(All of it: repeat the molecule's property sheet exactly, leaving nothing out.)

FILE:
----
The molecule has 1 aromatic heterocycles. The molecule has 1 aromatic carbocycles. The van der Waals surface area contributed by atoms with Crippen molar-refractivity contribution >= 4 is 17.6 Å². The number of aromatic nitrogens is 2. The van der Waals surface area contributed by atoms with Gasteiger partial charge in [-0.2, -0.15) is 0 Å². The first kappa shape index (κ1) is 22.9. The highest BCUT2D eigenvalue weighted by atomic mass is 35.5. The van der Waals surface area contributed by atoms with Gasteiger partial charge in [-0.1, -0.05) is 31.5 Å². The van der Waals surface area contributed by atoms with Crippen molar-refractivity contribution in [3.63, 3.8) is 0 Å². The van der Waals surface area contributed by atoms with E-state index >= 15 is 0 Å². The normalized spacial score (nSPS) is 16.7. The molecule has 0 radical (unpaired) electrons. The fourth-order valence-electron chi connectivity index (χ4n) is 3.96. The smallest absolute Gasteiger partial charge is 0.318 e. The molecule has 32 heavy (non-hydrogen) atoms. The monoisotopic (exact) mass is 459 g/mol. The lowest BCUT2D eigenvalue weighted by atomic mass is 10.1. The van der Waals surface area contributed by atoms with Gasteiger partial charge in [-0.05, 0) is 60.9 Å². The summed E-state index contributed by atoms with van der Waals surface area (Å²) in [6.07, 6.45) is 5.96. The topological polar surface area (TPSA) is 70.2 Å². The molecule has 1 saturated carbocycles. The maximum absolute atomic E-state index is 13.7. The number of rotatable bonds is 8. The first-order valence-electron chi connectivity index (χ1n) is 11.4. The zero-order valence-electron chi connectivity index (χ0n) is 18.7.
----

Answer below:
The molecule has 1 aromatic heterocycles. The molecule has 1 aromatic carbocycles. The van der Waals surface area contributed by atoms with Crippen molar-refractivity contribution >= 4 is 17.6 Å². The number of aromatic nitrogens is 2. The van der Waals surface area contributed by atoms with Gasteiger partial charge in [-0.2, -0.15) is 0 Å². The first kappa shape index (κ1) is 22.9. The highest BCUT2D eigenvalue weighted by atomic mass is 35.5. The van der Waals surface area contributed by atoms with Gasteiger partial charge in [-0.1, -0.05) is 31.5 Å². The van der Waals surface area contributed by atoms with Crippen molar-refractivity contribution in [3.63, 3.8) is 0 Å². The van der Waals surface area contributed by atoms with E-state index >= 15 is 0 Å². The normalized spacial score (nSPS) is 16.7. The molecule has 0 radical (unpaired) electrons. The fourth-order valence-electron chi connectivity index (χ4n) is 3.96. The smallest absolute Gasteiger partial charge is 0.318 e. The molecule has 32 heavy (non-hydrogen) atoms. The monoisotopic (exact) mass is 459 g/mol. The lowest BCUT2D eigenvalue weighted by atomic mass is 10.1. The van der Waals surface area contributed by atoms with Gasteiger partial charge in [-0.05, 0) is 60.9 Å². The summed E-state index contributed by atoms with van der Waals surface area (Å²) in [6.07, 6.45) is 5.96. The topological polar surface area (TPSA) is 70.2 Å². The molecule has 1 saturated carbocycles. The maximum absolute atomic E-state index is 13.7. The number of rotatable bonds is 8. The first-order valence-electron chi connectivity index (χ1n) is 11.4. The zero-order valence-electron chi connectivity index (χ0n) is 18.7.